It is a strange place we live in. I went to the state library of Queensland today and saw a big billboard of Jagera traditional owner Kevin Vieritz on the front of the building advertising a new exhibition “Queensland Faces“.
Kevin passed away last year.
He was hounded off his own land by cops and council rapid response workers and had restrictive bail conditions placed on him so that he could not visit Musgrave Park, part of his traditional lands.
Homeless, Kevin found refuge in the old St Vinnies up in Peel Street little more than a 200 metres from where his piercing dancing eyes now look from a lifeless billboard. During his life Kevin sought nothing more than respect and wanted his country back.
In death the State Library is haunted by his spirit. The photographic exhibition Queensland Faces depicts Kevin carrying the sacred fire from the tent embassy site down to the lower part of Musgrave Park. All this happened only 3 years ago. But now Kevin is dead at only 57 years after experiencing a hard life especially in the early years.
Neither library nor photographer explain why a Jagera traditional owner is the main advertising image for SLQ’s Queensland Faces exhibition.
The billboard at the front of the library and the exhibition itself seem oblivious to Kevin’s role in his people’s struggle for sovereignty and land rights.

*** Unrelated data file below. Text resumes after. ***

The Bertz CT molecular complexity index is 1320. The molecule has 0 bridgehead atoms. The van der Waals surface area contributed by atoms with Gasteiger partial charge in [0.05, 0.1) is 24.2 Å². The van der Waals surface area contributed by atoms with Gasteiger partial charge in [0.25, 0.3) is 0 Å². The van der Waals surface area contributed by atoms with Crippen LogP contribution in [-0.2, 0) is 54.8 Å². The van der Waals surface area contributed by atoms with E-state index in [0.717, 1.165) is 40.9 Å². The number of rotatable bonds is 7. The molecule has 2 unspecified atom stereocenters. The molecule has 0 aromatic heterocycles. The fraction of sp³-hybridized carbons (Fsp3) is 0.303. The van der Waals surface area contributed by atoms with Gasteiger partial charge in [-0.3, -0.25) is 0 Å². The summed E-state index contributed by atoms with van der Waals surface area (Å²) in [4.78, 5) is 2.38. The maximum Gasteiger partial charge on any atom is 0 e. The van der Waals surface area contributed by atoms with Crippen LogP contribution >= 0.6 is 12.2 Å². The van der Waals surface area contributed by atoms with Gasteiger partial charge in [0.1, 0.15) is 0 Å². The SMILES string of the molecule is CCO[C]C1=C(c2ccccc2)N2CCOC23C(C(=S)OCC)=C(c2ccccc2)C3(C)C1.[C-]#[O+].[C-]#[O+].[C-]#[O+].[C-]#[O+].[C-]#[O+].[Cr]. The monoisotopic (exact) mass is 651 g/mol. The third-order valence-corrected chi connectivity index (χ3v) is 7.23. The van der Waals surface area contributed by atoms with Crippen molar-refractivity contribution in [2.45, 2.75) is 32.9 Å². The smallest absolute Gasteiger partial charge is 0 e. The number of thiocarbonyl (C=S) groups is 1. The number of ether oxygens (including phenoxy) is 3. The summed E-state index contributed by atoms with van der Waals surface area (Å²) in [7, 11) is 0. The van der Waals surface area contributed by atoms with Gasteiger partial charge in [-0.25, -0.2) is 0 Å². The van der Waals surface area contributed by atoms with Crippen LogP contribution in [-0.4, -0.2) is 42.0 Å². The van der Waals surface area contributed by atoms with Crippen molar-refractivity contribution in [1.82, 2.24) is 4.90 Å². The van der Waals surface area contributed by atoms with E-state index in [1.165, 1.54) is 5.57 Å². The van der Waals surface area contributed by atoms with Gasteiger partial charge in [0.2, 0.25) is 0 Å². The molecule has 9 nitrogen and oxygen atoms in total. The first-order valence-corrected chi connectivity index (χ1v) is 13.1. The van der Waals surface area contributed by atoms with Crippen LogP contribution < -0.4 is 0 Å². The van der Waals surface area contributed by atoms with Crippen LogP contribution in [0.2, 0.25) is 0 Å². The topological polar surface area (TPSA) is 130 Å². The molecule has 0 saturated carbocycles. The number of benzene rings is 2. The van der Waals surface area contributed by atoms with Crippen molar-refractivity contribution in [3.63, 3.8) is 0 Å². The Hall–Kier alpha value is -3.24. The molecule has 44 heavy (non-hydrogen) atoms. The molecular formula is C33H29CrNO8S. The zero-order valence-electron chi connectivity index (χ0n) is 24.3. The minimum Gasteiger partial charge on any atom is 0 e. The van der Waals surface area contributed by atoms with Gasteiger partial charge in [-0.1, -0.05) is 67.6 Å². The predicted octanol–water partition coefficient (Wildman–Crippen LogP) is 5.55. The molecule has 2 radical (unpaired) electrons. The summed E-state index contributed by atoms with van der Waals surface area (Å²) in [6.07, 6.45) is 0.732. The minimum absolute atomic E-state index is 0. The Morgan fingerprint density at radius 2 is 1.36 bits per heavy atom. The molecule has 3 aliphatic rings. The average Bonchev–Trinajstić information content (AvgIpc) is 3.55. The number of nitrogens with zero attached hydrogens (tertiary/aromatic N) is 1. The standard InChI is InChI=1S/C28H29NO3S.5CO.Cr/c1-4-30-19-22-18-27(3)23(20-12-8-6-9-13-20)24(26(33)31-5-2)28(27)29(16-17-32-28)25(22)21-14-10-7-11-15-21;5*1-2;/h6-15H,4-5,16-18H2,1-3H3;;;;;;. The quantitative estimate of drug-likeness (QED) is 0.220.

Kevin was talking sovereignty 30 yrs ago and even before he died, many people still didn’t understand what he was saying.
Upon Kevin’s request, every Wednesday for two years I carried wood to the sacred fire only to have council, firefighters and police extinguish it.
Kevin was arrested on several occasions defending the sacred fire.
Kevin died after we won a symbolic victory against Mayor Quirk in the court.
Kevin, Sam Watson and I went to court trying to establish the right of aboriginal people to conduct cultural business in Musgrave Park. The magistrate accepted everything Kevin and Sam said about the importance of traditional owners carrying on ceremony in the park.
Magistrate Callaghan’s judgement said this:
The magistrate listened to the history of how Brisbane Blacks had always organised their community functions in that place. At least he showed some respect, which is more than I can say for our local and state authorities.
There is even a kind of respect in the photo exhibition at SLQ depicting in pictures (but not words) the way people from the tent embassy remembered past struggles and carried on new ones during the G20.
During the long court process Kevin was holed up in St Vinnies (OZ Care) up the road from where the SLQ billboard now faces.
It is shameful and hurtful that authorities did not show Kevin more respect during his lifetime. I dedicate my poem ‘We have no country‘ to Kevin and to his mob in their struggle for land rights and social justice.
4 Mar 2016
Pay tribute to those who died or were badly injured in struggle: John Pat, Eddie Murray, Daniel Yock, David Gundy, TJ Hickey, Mulrunji, Lyji Vaggs, Greg Matheson, Phil Perrier, Sheldon Currie, Ruby Hunter, Miss Dhu, Sheila Oakley, Nathaniel West, Kevin Vieritz, Shaun Coolwell.
My Island Home – Warumpi band (1987)
[George Burarrwanga on vocals and didgeridoo, Gordon Butcher on drums, his brother Sammy Butcher on guitar and bass guitar, and Neil Murray on rhythm guitar and backing vocals. George Burarrwanga passed away in 2007 of lung cancer. Lyrics by Neil Murray.]
We have no country – inspired and dedicated to our aboriginal brother, Kevin (pictured), who passed away in 2015 long before he should.